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Doing away with the filibuster would be a disastrous blow to minority rights in Congress. Currently, the political atmosphere in Washington is very polarized. I really hate it when votes are split cleanly down party lines; to me, that means that the politicians aren't actually debating the merits of the bill or nominee or whatever. For several of the judicial nominees in question, I don't believe that there would be any meaningful debate either. Republicans will vote to confirm just because they're Republicans, and Democrats will vote to deny just because they're Democrats. Abolishing the filibuster would make Congress essentially a blank check for whatever measures the majority party wants. Though the current Democrat use of the filibuster is higher profile than anything that I can think of in the past (well...maybe Strom Thurmond's 24 hour filibuster against a civil rights bill), it's hardly anything new. I think that both parties are overreacting.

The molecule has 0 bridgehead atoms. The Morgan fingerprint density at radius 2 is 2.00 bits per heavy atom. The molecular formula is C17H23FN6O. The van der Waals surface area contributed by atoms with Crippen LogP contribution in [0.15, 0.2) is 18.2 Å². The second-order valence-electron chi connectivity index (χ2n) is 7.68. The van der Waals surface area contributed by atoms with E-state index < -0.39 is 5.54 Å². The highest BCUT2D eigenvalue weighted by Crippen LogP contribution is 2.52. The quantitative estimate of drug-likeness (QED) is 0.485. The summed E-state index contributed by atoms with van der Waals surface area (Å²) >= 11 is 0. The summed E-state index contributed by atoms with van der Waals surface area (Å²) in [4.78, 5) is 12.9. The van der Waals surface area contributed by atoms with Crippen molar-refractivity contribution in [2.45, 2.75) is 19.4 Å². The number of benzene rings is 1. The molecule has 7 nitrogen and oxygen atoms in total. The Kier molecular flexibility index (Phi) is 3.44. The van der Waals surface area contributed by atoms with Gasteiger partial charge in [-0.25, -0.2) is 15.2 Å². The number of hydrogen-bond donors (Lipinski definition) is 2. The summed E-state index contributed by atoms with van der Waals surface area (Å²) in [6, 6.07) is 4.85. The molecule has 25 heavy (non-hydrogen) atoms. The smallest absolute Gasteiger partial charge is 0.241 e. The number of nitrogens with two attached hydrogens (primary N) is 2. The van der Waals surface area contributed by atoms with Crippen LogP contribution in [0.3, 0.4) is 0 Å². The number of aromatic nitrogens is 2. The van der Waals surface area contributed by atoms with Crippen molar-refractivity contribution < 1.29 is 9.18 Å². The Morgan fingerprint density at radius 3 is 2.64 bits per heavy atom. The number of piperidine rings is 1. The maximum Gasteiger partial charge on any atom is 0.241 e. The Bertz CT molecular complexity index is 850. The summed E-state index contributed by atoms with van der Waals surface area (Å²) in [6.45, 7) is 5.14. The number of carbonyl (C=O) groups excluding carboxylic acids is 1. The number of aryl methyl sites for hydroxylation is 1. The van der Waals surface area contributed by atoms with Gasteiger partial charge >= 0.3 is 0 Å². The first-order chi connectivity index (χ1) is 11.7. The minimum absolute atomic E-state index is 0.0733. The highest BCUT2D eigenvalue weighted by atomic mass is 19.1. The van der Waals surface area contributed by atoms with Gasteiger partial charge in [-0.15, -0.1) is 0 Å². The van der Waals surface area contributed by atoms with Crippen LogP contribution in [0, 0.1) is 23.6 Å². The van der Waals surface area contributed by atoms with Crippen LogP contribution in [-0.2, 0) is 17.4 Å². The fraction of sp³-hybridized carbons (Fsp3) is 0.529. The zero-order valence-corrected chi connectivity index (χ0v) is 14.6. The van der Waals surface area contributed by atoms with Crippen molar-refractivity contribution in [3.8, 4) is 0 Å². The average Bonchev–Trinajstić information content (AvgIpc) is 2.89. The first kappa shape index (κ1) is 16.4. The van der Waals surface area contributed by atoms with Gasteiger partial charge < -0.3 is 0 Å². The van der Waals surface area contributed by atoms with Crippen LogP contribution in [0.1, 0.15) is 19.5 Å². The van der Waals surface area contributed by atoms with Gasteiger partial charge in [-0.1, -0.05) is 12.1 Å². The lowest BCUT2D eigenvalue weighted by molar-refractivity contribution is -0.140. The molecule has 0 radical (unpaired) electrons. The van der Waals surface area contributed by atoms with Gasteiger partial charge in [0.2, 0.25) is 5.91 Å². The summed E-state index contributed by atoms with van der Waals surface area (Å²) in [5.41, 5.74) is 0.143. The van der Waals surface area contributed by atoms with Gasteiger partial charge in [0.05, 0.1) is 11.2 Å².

Quote by EternalParadox
And it is used with too great frequency. as cited from the US Senate's
reference page,
http://www.senate.gov/pagelayout/reference/cloture_motions/109.htm,
cloture has been motioned 11 times since March 4, 2005 by the 109th
congress. I find that ridiculous.

Then you must really be ticked off by the 106th Congress, where in the month of June, cloture was motioned 11 times, and over the months of September and October, cloture was motioned 13 times.

BorisGrishenko